By chance I had got a book from the Library on knitting blocks and decided to practice my new method by knitting some of those. I had a box of balls of Aran yarn which I had knitted into a jumper, worn a couple of times, decided I didn’t like, and unravelled so if I made a hash of it I wasn’t worried. The first block I tried was knitted in the round on 4 needles – big mistake! I have knitted loads of socks on three or four needles but there the work drops down and the needles are short. Here the fabric got wider and on the long needles contrived to keep stabbing me with at least one of the needles that was not being used at the time. So then I tried one which was mainly stocking stitch with a simple diamond of lace stitches. Better. Now I am doing what it describes as ‘diagonal pattern’. Fiendish! If I make a mistake (and there have been plenty) it is a devil to take back. I have pulled the whole thing off the needles and started again twice. It is only stubbornness which will get it finished! However I am getting the hang of the technique much better with so much practice.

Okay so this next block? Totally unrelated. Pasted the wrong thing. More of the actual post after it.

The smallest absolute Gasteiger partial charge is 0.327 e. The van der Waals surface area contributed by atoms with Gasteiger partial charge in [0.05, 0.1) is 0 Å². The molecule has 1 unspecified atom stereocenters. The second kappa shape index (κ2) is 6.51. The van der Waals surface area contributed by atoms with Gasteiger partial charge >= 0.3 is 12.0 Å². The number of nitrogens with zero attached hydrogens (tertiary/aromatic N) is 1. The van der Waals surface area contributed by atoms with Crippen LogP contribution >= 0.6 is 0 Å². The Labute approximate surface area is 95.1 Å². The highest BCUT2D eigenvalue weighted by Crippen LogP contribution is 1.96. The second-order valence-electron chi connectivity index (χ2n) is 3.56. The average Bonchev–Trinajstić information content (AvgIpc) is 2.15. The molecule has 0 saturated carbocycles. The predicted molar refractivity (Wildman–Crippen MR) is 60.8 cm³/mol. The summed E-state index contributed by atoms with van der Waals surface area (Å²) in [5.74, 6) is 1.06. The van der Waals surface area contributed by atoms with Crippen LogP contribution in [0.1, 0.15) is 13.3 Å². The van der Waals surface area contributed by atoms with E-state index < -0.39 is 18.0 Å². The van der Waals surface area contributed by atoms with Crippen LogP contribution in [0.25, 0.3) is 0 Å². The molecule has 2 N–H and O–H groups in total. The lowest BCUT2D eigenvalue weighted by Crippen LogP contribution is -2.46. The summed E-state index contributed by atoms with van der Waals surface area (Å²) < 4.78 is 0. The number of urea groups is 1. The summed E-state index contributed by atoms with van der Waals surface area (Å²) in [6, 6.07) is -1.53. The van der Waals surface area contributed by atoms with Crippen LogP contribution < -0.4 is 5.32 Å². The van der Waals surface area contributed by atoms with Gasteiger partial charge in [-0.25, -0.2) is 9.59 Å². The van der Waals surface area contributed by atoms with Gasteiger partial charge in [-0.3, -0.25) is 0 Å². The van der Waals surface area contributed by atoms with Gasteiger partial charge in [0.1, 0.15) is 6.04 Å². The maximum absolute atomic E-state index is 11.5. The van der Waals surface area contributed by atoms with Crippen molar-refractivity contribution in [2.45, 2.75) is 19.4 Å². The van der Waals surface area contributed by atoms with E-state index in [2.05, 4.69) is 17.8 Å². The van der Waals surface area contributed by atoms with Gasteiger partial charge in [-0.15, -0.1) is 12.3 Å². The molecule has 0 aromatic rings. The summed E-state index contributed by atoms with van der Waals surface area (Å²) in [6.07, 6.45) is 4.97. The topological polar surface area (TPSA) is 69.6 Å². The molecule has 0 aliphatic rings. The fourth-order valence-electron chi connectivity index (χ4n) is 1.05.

I wonder what else I will discover I have only half learned?
A bumper bundle of very varied scrappy happy projects this month.
First, and simplest, I needed a mat next to the hob to put hot pans on. This is half a slate left over from when our roof was replaced many years ago. There were several – some full size and some half – stacked in a shed. A run through the dishwasher to ensure it was clean and a rub over with Olive Oil and it works a treat.
Second is a new sawhorse made by Laura with my help. It was made entirely by hand from wood cut for the fire. Because her cabin is heated entirely by the woodstove and I have a fire in my sitting room we get through a lot of firewood. All of it is cut up on these simple horses which eventually start to fall apart. At that point a new one is made and the old one returned to the firewood pile!